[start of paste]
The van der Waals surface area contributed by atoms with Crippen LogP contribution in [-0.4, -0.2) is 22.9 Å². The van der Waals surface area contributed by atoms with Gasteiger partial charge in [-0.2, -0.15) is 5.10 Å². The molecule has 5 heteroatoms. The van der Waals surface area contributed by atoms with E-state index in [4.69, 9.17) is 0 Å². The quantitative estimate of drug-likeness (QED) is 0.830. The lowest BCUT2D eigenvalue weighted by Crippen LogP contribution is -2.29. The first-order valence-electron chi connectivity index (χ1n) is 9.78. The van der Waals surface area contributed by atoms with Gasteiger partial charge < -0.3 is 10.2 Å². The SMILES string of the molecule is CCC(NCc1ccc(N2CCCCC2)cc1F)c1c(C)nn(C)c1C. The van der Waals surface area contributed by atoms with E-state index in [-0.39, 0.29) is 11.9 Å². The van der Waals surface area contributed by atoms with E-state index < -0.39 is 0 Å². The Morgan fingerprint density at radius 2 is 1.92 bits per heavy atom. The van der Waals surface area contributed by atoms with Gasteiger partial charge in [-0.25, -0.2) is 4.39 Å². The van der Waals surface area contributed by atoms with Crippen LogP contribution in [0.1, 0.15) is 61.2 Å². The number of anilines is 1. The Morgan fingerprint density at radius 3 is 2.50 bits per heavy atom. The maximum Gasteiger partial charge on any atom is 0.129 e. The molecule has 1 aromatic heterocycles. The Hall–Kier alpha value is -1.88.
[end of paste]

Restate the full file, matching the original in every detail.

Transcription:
The van der Waals surface area contributed by atoms with Crippen LogP contribution in [-0.4, -0.2) is 22.9 Å². The van der Waals surface area contributed by atoms with Gasteiger partial charge in [-0.2, -0.15) is 5.10 Å². The molecule has 5 heteroatoms. The van der Waals surface area contributed by atoms with E-state index in [4.69, 9.17) is 0 Å². The quantitative estimate of drug-likeness (QED) is 0.830. The lowest BCUT2D eigenvalue weighted by Crippen LogP contribution is -2.29. The first-order valence-electron chi connectivity index (χ1n) is 9.78. The van der Waals surface area contributed by atoms with Gasteiger partial charge < -0.3 is 10.2 Å². The SMILES string of the molecule is CCC(NCc1ccc(N2CCCCC2)cc1F)c1c(C)nn(C)c1C. The van der Waals surface area contributed by atoms with E-state index in [-0.39, 0.29) is 11.9 Å². The van der Waals surface area contributed by atoms with E-state index < -0.39 is 0 Å². The Morgan fingerprint density at radius 2 is 1.92 bits per heavy atom. The van der Waals surface area contributed by atoms with Gasteiger partial charge in [-0.25, -0.2) is 4.39 Å². The van der Waals surface area contributed by atoms with Crippen LogP contribution in [0.1, 0.15) is 61.2 Å². The number of anilines is 1. The Morgan fingerprint density at radius 3 is 2.50 bits per heavy atom. The maximum Gasteiger partial charge on any atom is 0.129 e. The molecule has 1 aromatic heterocycles. The Hall–Kier alpha value is -1.88.